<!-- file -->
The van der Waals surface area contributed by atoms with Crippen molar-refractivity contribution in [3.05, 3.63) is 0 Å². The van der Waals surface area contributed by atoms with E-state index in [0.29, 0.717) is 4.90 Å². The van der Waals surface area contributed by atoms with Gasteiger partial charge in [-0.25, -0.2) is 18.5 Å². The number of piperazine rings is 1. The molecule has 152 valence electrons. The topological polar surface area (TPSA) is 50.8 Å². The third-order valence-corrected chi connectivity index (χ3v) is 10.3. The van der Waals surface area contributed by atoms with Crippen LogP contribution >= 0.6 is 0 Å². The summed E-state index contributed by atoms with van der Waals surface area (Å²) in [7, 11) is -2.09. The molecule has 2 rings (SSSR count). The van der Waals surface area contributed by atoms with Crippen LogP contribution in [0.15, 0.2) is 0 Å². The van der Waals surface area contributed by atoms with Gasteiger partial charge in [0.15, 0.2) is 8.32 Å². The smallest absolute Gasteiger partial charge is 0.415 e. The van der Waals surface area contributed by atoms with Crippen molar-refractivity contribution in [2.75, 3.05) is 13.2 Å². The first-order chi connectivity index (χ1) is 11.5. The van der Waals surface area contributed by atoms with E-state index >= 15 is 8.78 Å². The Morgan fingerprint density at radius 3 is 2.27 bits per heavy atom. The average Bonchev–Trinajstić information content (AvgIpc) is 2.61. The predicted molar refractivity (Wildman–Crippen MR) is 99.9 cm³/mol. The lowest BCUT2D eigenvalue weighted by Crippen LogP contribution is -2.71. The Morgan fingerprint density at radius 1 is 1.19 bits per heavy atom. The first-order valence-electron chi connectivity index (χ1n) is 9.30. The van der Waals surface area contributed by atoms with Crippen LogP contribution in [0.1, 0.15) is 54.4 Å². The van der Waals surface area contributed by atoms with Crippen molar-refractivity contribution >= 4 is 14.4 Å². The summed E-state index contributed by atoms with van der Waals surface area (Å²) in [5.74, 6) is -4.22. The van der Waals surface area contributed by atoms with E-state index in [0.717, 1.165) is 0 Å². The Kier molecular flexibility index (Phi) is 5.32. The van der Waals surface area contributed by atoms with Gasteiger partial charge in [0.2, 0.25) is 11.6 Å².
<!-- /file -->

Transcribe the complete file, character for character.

The van der Waals surface area contributed by atoms with Crippen molar-refractivity contribution in [3.05, 3.63) is 0 Å². The van der Waals surface area contributed by atoms with E-state index in [0.29, 0.717) is 4.90 Å². The van der Waals surface area contributed by atoms with Gasteiger partial charge in [-0.25, -0.2) is 18.5 Å². The number of piperazine rings is 1. The molecule has 152 valence electrons. The topological polar surface area (TPSA) is 50.8 Å². The third-order valence-corrected chi connectivity index (χ3v) is 10.3. The van der Waals surface area contributed by atoms with Crippen LogP contribution >= 0.6 is 0 Å². The summed E-state index contributed by atoms with van der Waals surface area (Å²) in [7, 11) is -2.09. The molecule has 2 rings (SSSR count). The van der Waals surface area contributed by atoms with Crippen LogP contribution in [0.15, 0.2) is 0 Å². The van der Waals surface area contributed by atoms with Gasteiger partial charge in [0.15, 0.2) is 8.32 Å². The smallest absolute Gasteiger partial charge is 0.415 e. The van der Waals surface area contributed by atoms with Crippen molar-refractivity contribution in [2.75, 3.05) is 13.2 Å². The first-order chi connectivity index (χ1) is 11.5. The van der Waals surface area contributed by atoms with E-state index >= 15 is 8.78 Å². The Morgan fingerprint density at radius 3 is 2.27 bits per heavy atom. The average Bonchev–Trinajstić information content (AvgIpc) is 2.61. The predicted molar refractivity (Wildman–Crippen MR) is 99.9 cm³/mol. The lowest BCUT2D eigenvalue weighted by Crippen LogP contribution is -2.71. The Morgan fingerprint density at radius 1 is 1.19 bits per heavy atom. The first-order valence-electron chi connectivity index (χ1n) is 9.30. The van der Waals surface area contributed by atoms with Crippen LogP contribution in [0.1, 0.15) is 54.4 Å². The van der Waals surface area contributed by atoms with Crippen molar-refractivity contribution >= 4 is 14.4 Å². The summed E-state index contributed by atoms with van der Waals surface area (Å²) in [5.74, 6) is -4.22. The van der Waals surface area contributed by atoms with E-state index in [0.717, 1.165) is 0 Å². The Kier molecular flexibility index (Phi) is 5.32. The van der Waals surface area contributed by atoms with Gasteiger partial charge in [0.2, 0.25) is 11.6 Å².